(aka: English Greyhound)
The Greyhound is a large, svelte, and very graceful dog, and has a long, thin muzzle and an intelligent expression. The coat of the Greyhound is fine and close fitting, and the coloring can vary and includes brindle, white, fawn, cream, blue, and black. The weight of the Greyhound is 55-65 pounds for females and 65-80 pounds for males. The height of these dogs is around 26-30 inches.
The Greyhound is an agile, graceful, and determined dog, and this breed is best known for its racing abilities and is a racetrack dog. Friendly and gentle yet lively and fun, the Greyhound is a sweet and sensitive creature, and enjoys the peaceful life but also enjoys the companionship of his loved ones. This said, the Greyhound is not a clingy dog and is independent, serious, and sensible. These docile dogs are the fastest of all the breeds, and will need to be given the space to run a few times each week. However, the exercise requirements for the breed are not overly excessive, and the Greyhound will enjoys spending time relaxing providing he gets the chance to run in a safe area on a regular basis.
The Greyhound gets along well with children, although he is best around older and more considerate children. He also tends to get along okay with other animals, although he can be a chaser when it comes to smaller dogs and other small animals - early socialization is recommended. With strangers the Greyhound can be quite reserved yet polite. The Greyhound is a dog that is best suited to a peaceful environment, and although effective training is important owners should be calm and positive with this breed and never demanding or harsh. One thing to watch out for with the Greyhound is his tendency to steal toys and food.
The grooming requirements for the Greyhound are low, which is ideal for those with time restrictions - an occasional brushing of the coat will keep it clean and sleek.
A dog very similar in appearance to the Great Dane has been found on Greek coins dating back to the year 36 B.C. They were considered the dogs of royalty and were very highly prized and regarded. These dogs were brought into what is now Europe and were heavier, larger and less refined that what we now know as the Great Dane.
The modern Great Dane was first developed in Germany, likely as a cross between Mastiffs brought by the Asiatic people and Irish Wolfhounds. They were originally bred as dogs of war and for hunting large game. The Great Danes were valued for their strength, obedience and ability to work independently. In the fourteenth century the Germans began to actively use the Great Dane as dogs to hunt wild hogs. The Great Dane became popular with English hunters and was originally known as the German Boarhound.
The German Boarhound at some point in time became known as the Great Dane, although there is little information on why the name change occurred or why they were connected to Denmark instead of Germany. In the year 1880 the German government officially decreed that the Great Dane should only be called the Deutsche Dogge within the country.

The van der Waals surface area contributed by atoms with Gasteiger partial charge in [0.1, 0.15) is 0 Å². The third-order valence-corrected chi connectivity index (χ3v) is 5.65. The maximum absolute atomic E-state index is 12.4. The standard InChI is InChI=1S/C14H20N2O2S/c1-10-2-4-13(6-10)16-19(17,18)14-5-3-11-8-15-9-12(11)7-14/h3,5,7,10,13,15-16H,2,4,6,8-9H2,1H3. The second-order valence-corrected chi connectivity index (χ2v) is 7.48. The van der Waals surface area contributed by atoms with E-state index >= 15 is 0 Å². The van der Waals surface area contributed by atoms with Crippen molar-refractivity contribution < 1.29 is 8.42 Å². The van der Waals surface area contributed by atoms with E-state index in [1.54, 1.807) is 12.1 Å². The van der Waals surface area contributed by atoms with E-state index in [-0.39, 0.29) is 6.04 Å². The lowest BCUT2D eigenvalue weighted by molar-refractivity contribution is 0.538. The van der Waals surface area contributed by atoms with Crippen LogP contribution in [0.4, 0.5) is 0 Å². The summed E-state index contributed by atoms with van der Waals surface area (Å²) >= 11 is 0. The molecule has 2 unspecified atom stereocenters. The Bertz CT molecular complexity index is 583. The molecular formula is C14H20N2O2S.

In more recent times the Great Dane is typically used as a carting dog as well as a companion. They can also be an excellent show dog and watchdog.
The Great Dane is a gentle and calm dog that is typically very easy to train when training is started when they are very young. Older Great Danes may be more challenging to work with if they have not had foundation training when they are young. This is very typical of all dog breeds, but the large size of the Great Dane makes it very important to get the foundation training.
Obedience training is highly recommended for this breed to incorporate both training and socialization at a young age. The Great Dane should be trained using only calm and positive training methods never aggressive or harsh punishment should ever be used. The Great Dane is a very sensitive breed and will quickly become attuned to the handlers and owners emotions and approval or disapproval. Usually a sharp "no" and a lack of attention is all that is required to let the Great Dane know that they have done something wrong.
The Great Dane should be leash or lead trained and should be kept in a fenced yard or on a leash when outside. Even though they are not aggressive they are intimidating and can really frighten people that are not familiar with the breed. The Great Dane needs to be socialized with other dogs and non-canine pets and this should be part of the regular training program.
The Great Dane is usually relatively easy to train but occasionally a Great Dane can become somewhat dominant, requiring a firm and consistent owner. In these cases a professional trainer can also be used to help the dog and owner learn to work together and prevent dominance issues from becoming a problem. Since the Great Dane is so large it is critical to deal with behavior issues as soon as they occur, never allow bad habits to become established.
Often very excited and happy to see owners come home after a long day, they have to be taught not to jump up. Teaching the Great Dane to sit when he or she approaches someone is a great idea and helps to prevent anyone from being nervous when first meeting the dog.
The life span of the Greyhound is around 9-14 years, and there are a number of health problems that have been associated with this breed. Some of the health issues to look out for include thyroid problems, bloat, PRA, digestive problems, bleeding disorders, and allergies to drugs and chemicals. The parents of the Greyhound puppy should have CERF certificates.